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Our Surface Interval
Do you know that Crabs, like Starfishes or Sea Cucumbers are as precious to the Seas and Oceans as well?
They are considered bottom feeders and also filter feeders, help to clear up the filter waste materials of the seas/oceans.
So if you are eating crabs then do also know that though crab meat taste sweet and fleshy but crabs are waste filter creatures...
These crabs as pale and circular as a full moon are commonly encountered on our Northern shores. They are more active at night and are rarely seen by daytime visitors as they are then often buried in the sediments.
Body somewhat circular with a pair of long spikes on the sides. Pincers short, sturdy, held against the body to form a somewhat box-like shape. All walking legs end in paddle-shaped tips and used to skim along the sea bottom and also like spades to rapidly burrow into the sand. With eight little spades rotating rapidly, the crab disappears into wet sand in an eyeblink. The sturdy pincers grab any edible bits that the crab can handle.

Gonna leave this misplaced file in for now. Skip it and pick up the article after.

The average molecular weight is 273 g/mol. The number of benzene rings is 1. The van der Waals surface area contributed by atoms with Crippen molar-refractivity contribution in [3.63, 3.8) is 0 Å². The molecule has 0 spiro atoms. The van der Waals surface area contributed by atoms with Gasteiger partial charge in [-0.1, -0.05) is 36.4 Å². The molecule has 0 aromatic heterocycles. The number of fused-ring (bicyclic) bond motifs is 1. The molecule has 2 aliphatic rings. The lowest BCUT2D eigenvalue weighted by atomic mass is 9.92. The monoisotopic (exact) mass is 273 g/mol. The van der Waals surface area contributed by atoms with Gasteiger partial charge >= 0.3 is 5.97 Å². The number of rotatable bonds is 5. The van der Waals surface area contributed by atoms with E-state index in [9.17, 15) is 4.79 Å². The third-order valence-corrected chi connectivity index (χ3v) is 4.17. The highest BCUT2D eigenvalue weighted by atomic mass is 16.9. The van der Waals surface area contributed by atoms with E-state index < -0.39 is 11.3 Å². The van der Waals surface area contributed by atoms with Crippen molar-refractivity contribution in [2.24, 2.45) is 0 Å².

What do they eat?
They eat worms, clams and other small animals, foraging more actively at night. A juicy dead fish, however, may lure them out of hiding even during the day.
Human uses: These crabs are eaten in some other countries.
Status and threats: Our moon crabs are not listed among the threatened animals of Singapore.
However, like other creatures of the intertidal zone, they are affected by human activities such as reclamation and pollution.
Trampling by careless visitors also have an impact on local populations.